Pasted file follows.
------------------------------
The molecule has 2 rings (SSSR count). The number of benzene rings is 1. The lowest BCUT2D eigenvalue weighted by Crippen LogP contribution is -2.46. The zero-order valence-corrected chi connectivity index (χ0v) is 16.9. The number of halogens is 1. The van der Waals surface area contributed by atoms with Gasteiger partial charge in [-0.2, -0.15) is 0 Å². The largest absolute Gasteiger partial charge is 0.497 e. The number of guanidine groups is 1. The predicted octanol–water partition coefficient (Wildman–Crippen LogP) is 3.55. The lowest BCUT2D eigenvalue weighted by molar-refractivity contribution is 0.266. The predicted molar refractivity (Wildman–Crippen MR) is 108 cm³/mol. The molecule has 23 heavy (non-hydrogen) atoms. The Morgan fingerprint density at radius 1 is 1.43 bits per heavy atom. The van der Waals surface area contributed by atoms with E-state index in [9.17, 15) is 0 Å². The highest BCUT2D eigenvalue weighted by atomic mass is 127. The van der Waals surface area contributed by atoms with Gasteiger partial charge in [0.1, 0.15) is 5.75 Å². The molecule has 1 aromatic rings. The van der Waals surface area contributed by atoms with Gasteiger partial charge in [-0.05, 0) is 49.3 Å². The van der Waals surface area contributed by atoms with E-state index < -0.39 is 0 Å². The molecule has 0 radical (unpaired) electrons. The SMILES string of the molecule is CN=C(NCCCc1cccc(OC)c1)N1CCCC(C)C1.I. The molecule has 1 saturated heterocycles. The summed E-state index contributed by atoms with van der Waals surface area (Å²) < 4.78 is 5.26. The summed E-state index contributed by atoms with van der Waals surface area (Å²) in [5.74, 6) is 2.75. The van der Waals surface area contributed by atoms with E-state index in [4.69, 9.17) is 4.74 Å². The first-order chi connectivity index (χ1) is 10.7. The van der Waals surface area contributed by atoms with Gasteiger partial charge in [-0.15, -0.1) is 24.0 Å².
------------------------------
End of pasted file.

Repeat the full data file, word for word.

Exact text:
The molecule has 2 rings (SSSR count). The number of benzene rings is 1. The lowest BCUT2D eigenvalue weighted by Crippen LogP contribution is -2.46. The zero-order valence-corrected chi connectivity index (χ0v) is 16.9. The number of halogens is 1. The van der Waals surface area contributed by atoms with Gasteiger partial charge in [-0.2, -0.15) is 0 Å². The largest absolute Gasteiger partial charge is 0.497 e. The number of guanidine groups is 1. The predicted octanol–water partition coefficient (Wildman–Crippen LogP) is 3.55. The lowest BCUT2D eigenvalue weighted by molar-refractivity contribution is 0.266. The predicted molar refractivity (Wildman–Crippen MR) is 108 cm³/mol. The molecule has 23 heavy (non-hydrogen) atoms. The Morgan fingerprint density at radius 1 is 1.43 bits per heavy atom. The van der Waals surface area contributed by atoms with E-state index in [9.17, 15) is 0 Å². The highest BCUT2D eigenvalue weighted by atomic mass is 127. The van der Waals surface area contributed by atoms with Gasteiger partial charge in [0.1, 0.15) is 5.75 Å². The molecule has 1 aromatic rings. The van der Waals surface area contributed by atoms with Gasteiger partial charge in [-0.05, 0) is 49.3 Å². The van der Waals surface area contributed by atoms with E-state index < -0.39 is 0 Å². The molecule has 0 radical (unpaired) electrons. The SMILES string of the molecule is CN=C(NCCCc1cccc(OC)c1)N1CCCC(C)C1.I. The molecule has 1 saturated heterocycles. The summed E-state index contributed by atoms with van der Waals surface area (Å²) < 4.78 is 5.26. The summed E-state index contributed by atoms with van der Waals surface area (Å²) in [5.74, 6) is 2.75. The van der Waals surface area contributed by atoms with E-state index in [4.69, 9.17) is 4.74 Å². The first-order chi connectivity index (χ1) is 10.7. The van der Waals surface area contributed by atoms with Gasteiger partial charge in [-0.15, -0.1) is 24.0 Å².